320,000 people were reported to have been evacuated to emergency shelters by 9 November following the widening of the evacuation zone the previous week. Many children remained separated from their parents due to the chaos surrounding the mass exodus of refugees fleeing from the mountain slopes and the refugees were living in cramped temporary shelters after being ordered to evacuate from a 20-kilometre "danger zone" around Mount Merapi. "We are concerned about children who are yet to be united with their parents," said Makbul Mubarak, a coordinator for volunteers who are trying to reunite separated families.[43]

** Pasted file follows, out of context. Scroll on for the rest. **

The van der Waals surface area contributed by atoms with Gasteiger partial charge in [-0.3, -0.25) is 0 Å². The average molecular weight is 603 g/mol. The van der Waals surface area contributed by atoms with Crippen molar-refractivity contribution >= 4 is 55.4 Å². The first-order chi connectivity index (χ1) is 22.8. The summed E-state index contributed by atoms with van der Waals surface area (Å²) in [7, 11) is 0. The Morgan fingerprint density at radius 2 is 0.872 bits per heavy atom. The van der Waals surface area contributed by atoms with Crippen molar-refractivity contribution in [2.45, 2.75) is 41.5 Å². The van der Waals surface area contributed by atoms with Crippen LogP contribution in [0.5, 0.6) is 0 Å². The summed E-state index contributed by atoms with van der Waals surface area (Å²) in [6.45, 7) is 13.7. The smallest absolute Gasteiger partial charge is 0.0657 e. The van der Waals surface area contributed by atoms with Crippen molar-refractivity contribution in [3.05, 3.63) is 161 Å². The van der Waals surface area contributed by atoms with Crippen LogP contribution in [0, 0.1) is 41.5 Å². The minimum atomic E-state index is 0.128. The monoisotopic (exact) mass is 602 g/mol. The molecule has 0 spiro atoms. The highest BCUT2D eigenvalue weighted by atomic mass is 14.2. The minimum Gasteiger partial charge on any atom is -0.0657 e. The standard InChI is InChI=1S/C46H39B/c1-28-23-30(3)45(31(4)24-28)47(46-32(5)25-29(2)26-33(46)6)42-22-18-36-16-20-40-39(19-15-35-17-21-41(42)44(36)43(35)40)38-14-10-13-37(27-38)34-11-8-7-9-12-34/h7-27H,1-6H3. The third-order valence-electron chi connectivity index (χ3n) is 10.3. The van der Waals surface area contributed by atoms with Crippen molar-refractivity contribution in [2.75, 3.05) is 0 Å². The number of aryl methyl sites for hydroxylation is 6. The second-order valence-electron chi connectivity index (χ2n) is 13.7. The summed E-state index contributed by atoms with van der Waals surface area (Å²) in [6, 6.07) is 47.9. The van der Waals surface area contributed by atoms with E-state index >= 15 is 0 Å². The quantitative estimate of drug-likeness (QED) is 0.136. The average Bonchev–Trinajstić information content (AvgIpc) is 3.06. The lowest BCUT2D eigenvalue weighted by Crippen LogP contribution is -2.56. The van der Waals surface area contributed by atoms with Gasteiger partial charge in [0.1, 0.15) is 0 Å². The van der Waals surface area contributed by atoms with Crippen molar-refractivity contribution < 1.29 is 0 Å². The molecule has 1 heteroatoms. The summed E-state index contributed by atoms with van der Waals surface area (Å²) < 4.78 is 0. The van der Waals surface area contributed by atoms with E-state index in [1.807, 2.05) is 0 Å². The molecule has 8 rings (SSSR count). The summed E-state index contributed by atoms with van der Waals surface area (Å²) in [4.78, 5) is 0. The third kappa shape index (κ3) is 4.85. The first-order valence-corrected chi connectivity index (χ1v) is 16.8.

A Merapi Response Radio 100.2 FM "talk show" presented the Yogyakarta Governor, Sri Sultan Hamengkubuwono X, the head of the BNPB, Dr. Syamsul Maarif, and chief of the PVMBG, Dr. Surono on evening of 11 November. A media center and a call center were also established to attempt to assist in bridging an information gap related to information on current conditions and the management of victims of Merapi. BNPB stated that many issues and news reports in the media and are misleading and many irresponsible SMS's were circulating.[81] by that time more than 350,000 people had been evacuated to cramped emergency shelters.[73] Thousands of evacuees were in limbo in refugee camps, posing a very real threat to their mental health. Supriyantoro, the Health Ministry's director general for medical services, said his office had noted that many of the evacuees were beginning to exhibit symptoms of mild mental health problems, which he said was not surprising, given the current situation. Preliminary findings at the time showed at least eight people were suffering from serious depression and anxiety, while one man had committed suicide, reportedly due to stress.[82]